The second thing that must be done is to eliminate the off the shelf pre-packaged solutions of investments and instead implement an “Open Architecture” plan where a plan sponsor, with the assistance of an objective Registered Investment Advisor (more about him/her later), can choose from a wide variety of investment options that are chosen based on their merit (i.e. consistent investment returns in a wide variety of market conditions) or their expenses(preferably as low as reasonably possible, index funds and Exchange Traded Funds (ETFs) are examples.) Open architecture plans are becoming more and more prevalent with the passage of the Pension Protection Act of 2006. In fact, even many of the providers of the current pre-packaged “closed architecture” plans are beginning to offer “open architecture” solutions as they aren’t stupid. They can see the direction the industry is headed and are making sure they have a presence in the “new age” as well as the present age.
The final thing that must be done is to hire an independent Registered Investment Advisor to help the plan sponsor (employer) evaluate their current plan and determine if an entire plan change is needed, or if the current plan is still good but the investments are just not diversified properly to ensure that the participants will have a financially secure retirement. Registered Investment Advisors are different from brokers in that they are overseen by a different entity than brokers (brokers are overseen by FINRA, which is a self-regulatory organization, advisors are overseen by the SEC, a government entity.) Brokers and advisors are also compensated differently. Brokers make a commission on products that they sell whereas an advisor charges his/her clients a fee for the assets managed or even an hourly fee, neither of which are dependent on which products are used to implement the plan. Finally, and most importantly, brokers and advisors are held to different standards. A broker is only required to make sure that the products he/she recommends are suitable for a particular client. An advisor, however, has a fiduciary duty to always act in his/her clients best interests. While a broker is a fine solution for people that already know how to properly invest and are only looking for someone to provide various financial products, most people are looking for advice and guidance and that is best given by someone that is sitting on the same side of the table as the client and who is required by law to always act in the client’s best interests. Besides helping an employer evaluate their current plan and facilitating a change if it’s deemed necessary, the advisor can also be made available to employees that need help and those employees can choose to have an additional fee taken out of their account to compensate the advisor for the help and guidance they receive. The employees that don’t need the help don’t get charged. While more and more brokers are being given the authority to help with investment advice as the Pension Protection Act of 2006 drastically changed the 401k marketplace, the brokers are required to use an unbiased computer generated model to guide 401k participants, whereas the advisors, since they have always had the duty to act in their clients’ best interests are not required to use the computer generated model and can pretty much do busineess as they always have.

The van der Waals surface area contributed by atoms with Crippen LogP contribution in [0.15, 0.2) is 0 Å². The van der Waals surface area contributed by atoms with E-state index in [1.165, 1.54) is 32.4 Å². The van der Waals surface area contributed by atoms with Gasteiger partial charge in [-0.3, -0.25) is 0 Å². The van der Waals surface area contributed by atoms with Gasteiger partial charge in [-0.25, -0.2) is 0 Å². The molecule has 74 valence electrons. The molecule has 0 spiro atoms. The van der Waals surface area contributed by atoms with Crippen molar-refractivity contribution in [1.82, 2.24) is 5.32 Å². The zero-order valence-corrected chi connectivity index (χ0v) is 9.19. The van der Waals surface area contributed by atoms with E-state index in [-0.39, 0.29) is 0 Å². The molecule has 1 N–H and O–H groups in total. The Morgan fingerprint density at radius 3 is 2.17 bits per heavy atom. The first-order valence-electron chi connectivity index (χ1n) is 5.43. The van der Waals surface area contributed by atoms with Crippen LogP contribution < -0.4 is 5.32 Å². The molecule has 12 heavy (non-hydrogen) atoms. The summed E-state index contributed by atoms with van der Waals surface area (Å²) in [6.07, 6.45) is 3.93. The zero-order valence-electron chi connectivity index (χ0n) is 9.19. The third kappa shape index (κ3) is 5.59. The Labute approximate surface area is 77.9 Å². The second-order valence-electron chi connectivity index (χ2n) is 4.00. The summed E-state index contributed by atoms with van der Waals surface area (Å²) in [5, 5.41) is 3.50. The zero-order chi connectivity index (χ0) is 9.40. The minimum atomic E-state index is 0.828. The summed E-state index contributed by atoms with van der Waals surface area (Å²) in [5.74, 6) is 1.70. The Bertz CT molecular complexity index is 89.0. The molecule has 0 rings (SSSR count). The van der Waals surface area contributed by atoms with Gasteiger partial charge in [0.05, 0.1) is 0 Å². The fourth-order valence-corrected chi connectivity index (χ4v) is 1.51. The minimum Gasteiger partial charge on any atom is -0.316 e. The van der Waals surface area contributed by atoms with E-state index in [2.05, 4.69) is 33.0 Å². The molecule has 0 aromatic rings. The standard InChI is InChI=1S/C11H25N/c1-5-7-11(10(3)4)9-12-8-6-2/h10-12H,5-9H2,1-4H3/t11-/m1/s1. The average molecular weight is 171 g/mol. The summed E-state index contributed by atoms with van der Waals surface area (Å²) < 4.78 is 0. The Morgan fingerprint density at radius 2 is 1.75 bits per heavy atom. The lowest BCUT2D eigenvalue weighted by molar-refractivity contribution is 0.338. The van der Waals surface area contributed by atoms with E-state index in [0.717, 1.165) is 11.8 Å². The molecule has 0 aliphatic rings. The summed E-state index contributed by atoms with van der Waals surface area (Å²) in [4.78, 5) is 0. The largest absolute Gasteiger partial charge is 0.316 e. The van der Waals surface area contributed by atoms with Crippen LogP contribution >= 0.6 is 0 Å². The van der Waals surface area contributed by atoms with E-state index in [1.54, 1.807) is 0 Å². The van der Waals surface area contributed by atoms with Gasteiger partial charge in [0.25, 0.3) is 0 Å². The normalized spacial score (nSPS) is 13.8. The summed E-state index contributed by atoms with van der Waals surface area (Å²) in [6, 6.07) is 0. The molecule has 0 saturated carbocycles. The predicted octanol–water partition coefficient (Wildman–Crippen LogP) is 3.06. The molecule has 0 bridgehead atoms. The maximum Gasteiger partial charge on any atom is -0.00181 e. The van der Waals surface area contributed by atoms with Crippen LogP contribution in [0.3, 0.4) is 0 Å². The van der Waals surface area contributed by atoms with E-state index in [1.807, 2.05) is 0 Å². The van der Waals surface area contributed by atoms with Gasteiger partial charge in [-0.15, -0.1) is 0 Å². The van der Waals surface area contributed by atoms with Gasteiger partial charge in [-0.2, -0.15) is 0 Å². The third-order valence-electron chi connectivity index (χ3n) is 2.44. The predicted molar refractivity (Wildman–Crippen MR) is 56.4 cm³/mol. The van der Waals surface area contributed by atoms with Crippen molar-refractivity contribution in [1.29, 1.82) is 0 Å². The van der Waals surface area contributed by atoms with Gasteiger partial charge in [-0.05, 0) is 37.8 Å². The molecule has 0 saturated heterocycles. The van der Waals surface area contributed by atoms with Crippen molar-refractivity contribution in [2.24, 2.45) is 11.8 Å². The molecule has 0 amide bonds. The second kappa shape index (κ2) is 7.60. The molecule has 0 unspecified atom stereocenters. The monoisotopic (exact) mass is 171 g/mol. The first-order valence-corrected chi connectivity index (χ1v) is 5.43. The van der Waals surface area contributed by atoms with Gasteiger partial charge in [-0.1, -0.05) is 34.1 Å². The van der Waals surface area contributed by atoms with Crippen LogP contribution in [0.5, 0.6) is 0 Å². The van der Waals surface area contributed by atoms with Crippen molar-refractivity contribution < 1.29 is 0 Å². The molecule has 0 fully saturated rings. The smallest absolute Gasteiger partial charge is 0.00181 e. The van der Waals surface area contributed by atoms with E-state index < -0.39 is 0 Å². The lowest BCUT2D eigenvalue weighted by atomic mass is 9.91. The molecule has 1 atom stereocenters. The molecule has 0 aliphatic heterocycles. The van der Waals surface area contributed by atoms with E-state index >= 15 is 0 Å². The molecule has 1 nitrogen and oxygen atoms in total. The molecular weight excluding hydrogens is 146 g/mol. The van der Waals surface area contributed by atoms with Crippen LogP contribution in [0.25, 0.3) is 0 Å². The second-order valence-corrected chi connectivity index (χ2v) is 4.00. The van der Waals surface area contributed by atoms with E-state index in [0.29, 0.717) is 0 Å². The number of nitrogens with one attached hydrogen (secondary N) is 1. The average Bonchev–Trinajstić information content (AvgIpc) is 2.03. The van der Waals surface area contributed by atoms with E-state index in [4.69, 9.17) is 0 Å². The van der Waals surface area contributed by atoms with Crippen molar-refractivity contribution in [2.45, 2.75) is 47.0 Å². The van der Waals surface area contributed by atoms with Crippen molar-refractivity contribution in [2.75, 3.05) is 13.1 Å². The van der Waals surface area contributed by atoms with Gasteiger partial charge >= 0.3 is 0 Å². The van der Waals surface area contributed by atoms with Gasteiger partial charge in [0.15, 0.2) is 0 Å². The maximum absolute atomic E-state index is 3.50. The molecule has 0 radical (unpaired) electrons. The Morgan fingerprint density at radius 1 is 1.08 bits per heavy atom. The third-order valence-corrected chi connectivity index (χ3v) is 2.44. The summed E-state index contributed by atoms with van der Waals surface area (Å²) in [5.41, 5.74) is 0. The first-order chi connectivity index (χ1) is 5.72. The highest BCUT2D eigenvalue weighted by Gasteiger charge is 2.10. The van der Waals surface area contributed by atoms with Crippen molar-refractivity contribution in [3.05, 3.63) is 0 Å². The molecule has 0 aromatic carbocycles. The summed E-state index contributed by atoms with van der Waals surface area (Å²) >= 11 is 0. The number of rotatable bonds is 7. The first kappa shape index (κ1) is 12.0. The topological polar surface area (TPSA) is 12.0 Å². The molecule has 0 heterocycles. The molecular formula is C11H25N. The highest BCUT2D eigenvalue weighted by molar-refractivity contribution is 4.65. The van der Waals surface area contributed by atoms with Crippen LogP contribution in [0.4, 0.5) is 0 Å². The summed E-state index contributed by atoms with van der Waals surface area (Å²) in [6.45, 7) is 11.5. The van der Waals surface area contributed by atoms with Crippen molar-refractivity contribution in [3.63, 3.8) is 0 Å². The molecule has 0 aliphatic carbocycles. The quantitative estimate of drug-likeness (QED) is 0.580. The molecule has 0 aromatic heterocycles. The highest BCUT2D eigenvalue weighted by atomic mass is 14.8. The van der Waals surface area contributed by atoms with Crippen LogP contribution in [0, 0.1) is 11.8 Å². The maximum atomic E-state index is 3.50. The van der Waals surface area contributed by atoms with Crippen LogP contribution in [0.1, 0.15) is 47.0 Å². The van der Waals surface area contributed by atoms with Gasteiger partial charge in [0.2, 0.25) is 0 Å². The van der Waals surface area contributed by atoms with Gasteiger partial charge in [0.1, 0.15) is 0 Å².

Hopefully this article shed some light on a topic that is very important, as the questionable future of social security, and the disappearance of the Defined Benefit Pension Plan, the 401k plan is quickly becoming America’s workers sole means of retirement income. We simply can’t afford to knowingly have it be less than it can be. If you have any other questions on the “21st century” 401 (k) plan, be sure to drop me an email. As always you can be assured of objective thought as well as a professional opinion.